Claudius Ptolemy (130) rectified this error, and in the so-called syntonous or intense diatonic scale reduced the proportions of his tetrachord to s, iii, f, -i.
The brilliant success of Humperdinck's Hansel and Gretel, in which Wagnerian technique is applied to the diatonic style of nursery songs with a humorous accuracy undreamed of by Wagner's imitators, points a moral which would have charmed Wagner himself; but until the revival of some rudiments of musical common sense becomes widespread, there is little prospect of the influence of Wagner's harmonic style being productive of anything better than nonsense.
Now suppose we take G as the key-note and form its diatonic scale.
It is evident that for exact diatonic scales for even a limited number of key-notes, key-board instruments would have to be provided with a great number of separate strings or pipes, and the corresponding keys would be required.
The term usually excludes the ringing of the bells according to the diatonic scale in which they are hung (see Bell).
The frequency ratios in the diatonic scale are all expressible either as fractions, with i, 2, 3 or 5 as numerator and denominator, or as products of such fractions; and it may be shown that for a given note the numerator and denominator are smaller than any other numbers which would give us a note in the immediate neighbourhood.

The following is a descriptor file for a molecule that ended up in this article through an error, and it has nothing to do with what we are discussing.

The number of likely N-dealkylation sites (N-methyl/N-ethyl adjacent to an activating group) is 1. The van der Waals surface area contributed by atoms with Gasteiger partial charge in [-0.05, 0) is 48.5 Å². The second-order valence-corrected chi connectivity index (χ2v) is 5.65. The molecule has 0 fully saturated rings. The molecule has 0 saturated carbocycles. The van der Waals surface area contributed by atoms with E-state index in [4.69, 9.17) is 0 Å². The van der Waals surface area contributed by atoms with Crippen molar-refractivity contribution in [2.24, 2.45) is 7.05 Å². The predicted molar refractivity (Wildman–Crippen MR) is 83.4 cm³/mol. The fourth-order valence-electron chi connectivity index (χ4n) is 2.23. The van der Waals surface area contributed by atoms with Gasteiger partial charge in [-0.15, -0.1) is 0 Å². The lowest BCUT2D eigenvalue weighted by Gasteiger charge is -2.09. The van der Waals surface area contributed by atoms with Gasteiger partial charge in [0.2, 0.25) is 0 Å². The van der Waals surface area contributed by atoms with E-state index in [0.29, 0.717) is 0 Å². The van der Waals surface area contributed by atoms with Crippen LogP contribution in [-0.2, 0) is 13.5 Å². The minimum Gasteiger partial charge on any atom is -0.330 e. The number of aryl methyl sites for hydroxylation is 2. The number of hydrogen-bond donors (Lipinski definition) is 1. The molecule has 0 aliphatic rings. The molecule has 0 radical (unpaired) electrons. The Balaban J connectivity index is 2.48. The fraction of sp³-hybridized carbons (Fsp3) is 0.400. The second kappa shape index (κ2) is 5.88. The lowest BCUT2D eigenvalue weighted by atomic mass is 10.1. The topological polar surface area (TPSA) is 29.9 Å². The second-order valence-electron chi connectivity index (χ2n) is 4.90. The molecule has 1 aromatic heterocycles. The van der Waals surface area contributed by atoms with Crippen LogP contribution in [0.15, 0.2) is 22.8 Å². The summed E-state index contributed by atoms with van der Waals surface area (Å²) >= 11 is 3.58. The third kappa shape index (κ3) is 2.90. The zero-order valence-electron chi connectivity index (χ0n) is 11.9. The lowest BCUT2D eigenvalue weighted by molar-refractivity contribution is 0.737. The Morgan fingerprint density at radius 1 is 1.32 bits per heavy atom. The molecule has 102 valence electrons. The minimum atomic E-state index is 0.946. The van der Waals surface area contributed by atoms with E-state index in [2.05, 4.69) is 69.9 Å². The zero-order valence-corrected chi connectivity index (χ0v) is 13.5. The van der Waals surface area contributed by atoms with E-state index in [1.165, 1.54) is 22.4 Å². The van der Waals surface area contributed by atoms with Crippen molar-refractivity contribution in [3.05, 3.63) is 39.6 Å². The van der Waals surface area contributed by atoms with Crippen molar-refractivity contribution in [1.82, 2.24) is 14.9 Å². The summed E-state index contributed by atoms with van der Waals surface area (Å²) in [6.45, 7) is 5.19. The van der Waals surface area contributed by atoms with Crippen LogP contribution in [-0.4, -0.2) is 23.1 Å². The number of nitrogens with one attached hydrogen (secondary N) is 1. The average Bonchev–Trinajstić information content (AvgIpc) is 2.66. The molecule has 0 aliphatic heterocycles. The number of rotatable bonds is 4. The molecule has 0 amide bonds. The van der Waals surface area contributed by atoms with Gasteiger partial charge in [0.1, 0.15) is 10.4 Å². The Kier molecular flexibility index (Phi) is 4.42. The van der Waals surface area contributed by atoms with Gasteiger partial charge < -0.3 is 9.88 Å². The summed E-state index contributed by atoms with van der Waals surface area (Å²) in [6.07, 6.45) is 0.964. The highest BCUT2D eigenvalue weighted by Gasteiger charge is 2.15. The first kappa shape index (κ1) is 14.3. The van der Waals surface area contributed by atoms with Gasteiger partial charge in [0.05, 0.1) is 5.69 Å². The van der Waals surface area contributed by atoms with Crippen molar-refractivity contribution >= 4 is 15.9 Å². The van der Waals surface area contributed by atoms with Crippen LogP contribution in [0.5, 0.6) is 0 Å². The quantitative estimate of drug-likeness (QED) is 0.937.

The greater tone, lesser tone, and diatonic semitone of modern music. 2 Ptolemy set forth this system as one of eight possible forms of the diatonic scale.
We shall treat only of the diatonic scale, which is the basis of European music, and is approximated to as closely as is consistent with convenience of construction in key-board instruments, such as the piano, where the eight white notes beginning with C and ending with C an octave higher may be taken as representing the scale with C as the key-note.
But Zarlino uncompromisingly declared that the syntonous or intense diatonic scale was the only form that could reasonably be sung; and in proof of its perfection he exhibited the exact arrangement of its various diatonic intervals, to the fifth inclusive, in every part of the diapason or octave.